Volvo's S60 is no stranger to these pages. Smartly styled, its impressive combination of handling and performance, coupled with a magnum load of comfort and convenience touches, keep this Swedish sedan in constant demand as part of our long-term fleet. It's been much the same story out in the real world, where the S60 hit the ground rolling and never looked back. In its first full season, Volvo's newest offering has made serious inroads into the entry-luxo segment, grabbing market share from European and Japanese competition alike.

Not content to rest on its laurels, the Gothenberg Gang has added a fresh twist to the mix for 2002 in the form of a new all-wheel-drive model, the S60 AWD. In addition to broadening the S60's appeal, this latest adjunct introduces a strain of new and improved technology that will ultimately supplant the existing AWD package throughout its corporate lineup.

The arrival of an all-wheel-drive S60 model is hardly surprising. Sharing the same basic P2x platform architecture with the successful V70 AWD and V70 XC wagons, the S60 was an obvious candidate for this type of upgrade. According to Jay Hamill, segment manager for the car, any lingering doubts were resolved by market research that indicated a solid-and rising-demand for this option. "About one third of the S60 owners we surveyed said that they would buy an all-wheel-drive version if we offered one," Hamill noted.

He also indicated that AWD purchasers would likely be a bit older and even more affluent than the current target owner. Given that the S60 has been attracting hordes of "aspirational move-ups" for the marque-demographically desirable types in their late 30s with a household income of $100K and up-the capability to reach out to the next higher group can only be viewed as very good news.

As might be anticipated, the prime purchase motivations with this buyer segment tend to center on safety, security and peace of mind under all weather and road conditions. Despite Volvo's intentions to emphasize the system's relative strengths in those areas on this initial application, there's plenty of capability in hand for more demanding future fitments. Cases in point are Volvo's upcoming super-high-performance sedan and wagon models due to arrive in 2003 (see sidebar), which will utilize an identical AWD system. Of more immediate and practical import, this second-generation setup allows the fitment of Volvo's DTSC stability system, which is not compatible with the viscous-coupled AWD presently used on the V70 AWD and XC wagons.

The heart of the S60's new Active-On-Demand all-wheel drive is an electro-mechanical package developed by the Swedish firm Haldex. It relies on an electronically controlled/hydraulically actuated multiplate wet clutch pack to regulate power transfer to the rear wheels. Volvo contends this is the most technologically advanced all-wheel-drive system in use today, offering two key advantages over a traditional viscous coupling. First, it can be more effectively integrated into all aspects of the vehicle's existing electronic control systems. Second, it's capable of responding far more quickly to any wheel slippage. Where a viscous link may require up to 3 seconds to fully engage depending on surface conditions, this system begins reacting within milliseconds and can transition to full lockup in only 15 degrees of wheel rotation.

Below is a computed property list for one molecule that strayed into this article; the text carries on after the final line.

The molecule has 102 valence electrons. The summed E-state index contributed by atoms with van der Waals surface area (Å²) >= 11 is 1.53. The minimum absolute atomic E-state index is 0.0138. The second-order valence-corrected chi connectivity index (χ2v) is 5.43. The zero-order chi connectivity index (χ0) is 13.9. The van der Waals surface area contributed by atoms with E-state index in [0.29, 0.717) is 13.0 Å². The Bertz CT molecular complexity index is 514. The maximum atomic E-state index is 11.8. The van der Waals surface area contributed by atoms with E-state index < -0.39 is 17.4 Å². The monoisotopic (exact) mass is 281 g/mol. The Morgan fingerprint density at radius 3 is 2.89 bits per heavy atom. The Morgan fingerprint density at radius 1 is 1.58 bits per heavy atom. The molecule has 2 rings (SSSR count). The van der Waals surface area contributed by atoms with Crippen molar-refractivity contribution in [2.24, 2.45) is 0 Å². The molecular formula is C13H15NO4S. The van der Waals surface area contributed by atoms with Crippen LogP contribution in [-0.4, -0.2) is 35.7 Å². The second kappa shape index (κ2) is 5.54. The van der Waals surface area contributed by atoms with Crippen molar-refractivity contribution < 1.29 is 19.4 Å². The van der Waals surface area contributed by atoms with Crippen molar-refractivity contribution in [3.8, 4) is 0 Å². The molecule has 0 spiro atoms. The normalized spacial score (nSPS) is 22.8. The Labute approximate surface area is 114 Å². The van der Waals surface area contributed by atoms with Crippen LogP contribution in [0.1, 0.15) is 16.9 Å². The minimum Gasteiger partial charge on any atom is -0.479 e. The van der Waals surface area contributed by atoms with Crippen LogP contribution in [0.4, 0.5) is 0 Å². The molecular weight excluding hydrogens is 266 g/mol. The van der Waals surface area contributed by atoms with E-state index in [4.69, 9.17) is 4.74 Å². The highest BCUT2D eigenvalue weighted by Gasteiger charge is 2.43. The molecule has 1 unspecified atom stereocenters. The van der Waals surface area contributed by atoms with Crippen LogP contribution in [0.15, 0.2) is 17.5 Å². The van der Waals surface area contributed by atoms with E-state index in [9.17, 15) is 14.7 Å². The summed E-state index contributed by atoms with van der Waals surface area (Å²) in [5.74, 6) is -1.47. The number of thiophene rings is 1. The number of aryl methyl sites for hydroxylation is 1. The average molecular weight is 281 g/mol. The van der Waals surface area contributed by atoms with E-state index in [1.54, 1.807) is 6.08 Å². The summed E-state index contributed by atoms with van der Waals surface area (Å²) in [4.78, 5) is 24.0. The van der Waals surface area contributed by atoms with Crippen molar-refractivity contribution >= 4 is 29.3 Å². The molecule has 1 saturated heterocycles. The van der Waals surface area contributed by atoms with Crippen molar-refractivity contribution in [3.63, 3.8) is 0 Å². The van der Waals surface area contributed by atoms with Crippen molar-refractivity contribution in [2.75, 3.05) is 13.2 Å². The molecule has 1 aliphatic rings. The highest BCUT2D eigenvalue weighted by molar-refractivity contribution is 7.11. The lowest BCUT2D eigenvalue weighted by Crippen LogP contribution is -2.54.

At introduction, the S60 AWD is only being offered in concert with the 2.4T light-pressure turbo engine and Geartronic five-speed automatic transmission. Other system-specific hardware includes the rear subframe and differential from the V70 AWD/XC, slightly stiffer suspension tuning, an upgraded ABS brake controller, the rear-mounted differential coupling/clutch pack assembly and its associated electronic control module. Basic engagement levels are determined using input from the engine and brake ECMs. The AWD system also provides direct feedback to both of these processors, further optimizing its overall operation.

Under normal dry-surface/straight-line driving, output bias runs about 95/5 percent front/rear. As traction conditions begin to deteriorate or the road gets more serpentine, that ratio can be shifted up to a 50/50 mechanical split. The system remains fully functional even when the transmission shifts into overdrive. As with Volvo's other AWD package, it immediately decouples any time the brakes are engaged, returning the car to a basic front-drive configuration.

By Bob Nagy
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